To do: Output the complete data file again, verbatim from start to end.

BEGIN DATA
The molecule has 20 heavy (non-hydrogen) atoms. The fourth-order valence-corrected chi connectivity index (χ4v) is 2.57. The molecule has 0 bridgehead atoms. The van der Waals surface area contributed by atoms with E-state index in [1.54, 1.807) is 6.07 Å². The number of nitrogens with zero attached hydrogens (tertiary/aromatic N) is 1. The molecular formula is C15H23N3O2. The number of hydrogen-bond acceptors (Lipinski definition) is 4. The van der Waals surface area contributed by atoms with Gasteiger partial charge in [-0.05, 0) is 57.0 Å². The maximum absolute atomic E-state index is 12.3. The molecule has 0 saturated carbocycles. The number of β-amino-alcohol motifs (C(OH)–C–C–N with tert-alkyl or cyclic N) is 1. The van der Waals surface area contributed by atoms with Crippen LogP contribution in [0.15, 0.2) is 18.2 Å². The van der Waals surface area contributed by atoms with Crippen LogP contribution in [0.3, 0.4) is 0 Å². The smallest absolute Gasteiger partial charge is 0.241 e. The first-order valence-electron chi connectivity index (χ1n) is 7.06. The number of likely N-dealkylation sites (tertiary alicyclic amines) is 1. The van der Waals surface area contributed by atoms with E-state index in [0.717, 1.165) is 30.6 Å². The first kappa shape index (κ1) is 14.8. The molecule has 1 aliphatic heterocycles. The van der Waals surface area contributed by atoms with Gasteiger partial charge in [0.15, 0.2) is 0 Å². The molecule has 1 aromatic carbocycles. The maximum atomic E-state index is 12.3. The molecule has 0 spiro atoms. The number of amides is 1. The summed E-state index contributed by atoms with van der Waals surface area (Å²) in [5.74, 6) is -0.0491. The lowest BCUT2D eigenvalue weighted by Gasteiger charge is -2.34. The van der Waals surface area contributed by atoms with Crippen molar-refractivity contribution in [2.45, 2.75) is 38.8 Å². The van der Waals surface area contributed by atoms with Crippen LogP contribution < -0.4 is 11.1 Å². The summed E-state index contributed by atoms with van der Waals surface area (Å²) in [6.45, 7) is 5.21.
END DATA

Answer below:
The molecule has 20 heavy (non-hydrogen) atoms. The fourth-order valence-corrected chi connectivity index (χ4v) is 2.57. The molecule has 0 bridgehead atoms. The van der Waals surface area contributed by atoms with E-state index in [1.54, 1.807) is 6.07 Å². The number of nitrogens with zero attached hydrogens (tertiary/aromatic N) is 1. The molecular formula is C15H23N3O2. The number of hydrogen-bond acceptors (Lipinski definition) is 4. The van der Waals surface area contributed by atoms with Gasteiger partial charge in [-0.05, 0) is 57.0 Å². The maximum absolute atomic E-state index is 12.3. The molecule has 0 saturated carbocycles. The number of β-amino-alcohol motifs (C(OH)–C–C–N with tert-alkyl or cyclic N) is 1. The van der Waals surface area contributed by atoms with Crippen LogP contribution in [0.15, 0.2) is 18.2 Å². The van der Waals surface area contributed by atoms with Crippen LogP contribution in [0.3, 0.4) is 0 Å². The smallest absolute Gasteiger partial charge is 0.241 e. The first-order valence-electron chi connectivity index (χ1n) is 7.06. The number of likely N-dealkylation sites (tertiary alicyclic amines) is 1. The van der Waals surface area contributed by atoms with E-state index in [0.717, 1.165) is 30.6 Å². The first kappa shape index (κ1) is 14.8. The molecule has 1 aliphatic heterocycles. The van der Waals surface area contributed by atoms with Gasteiger partial charge in [0.15, 0.2) is 0 Å². The molecule has 1 aromatic carbocycles. The maximum atomic E-state index is 12.3. The molecule has 0 spiro atoms. The number of amides is 1. The summed E-state index contributed by atoms with van der Waals surface area (Å²) in [5.74, 6) is -0.0491. The lowest BCUT2D eigenvalue weighted by Gasteiger charge is -2.34. The van der Waals surface area contributed by atoms with Crippen molar-refractivity contribution in [2.45, 2.75) is 38.8 Å². The van der Waals surface area contributed by atoms with Crippen LogP contribution < -0.4 is 11.1 Å². The summed E-state index contributed by atoms with van der Waals surface area (Å²) in [6.45, 7) is 5.21.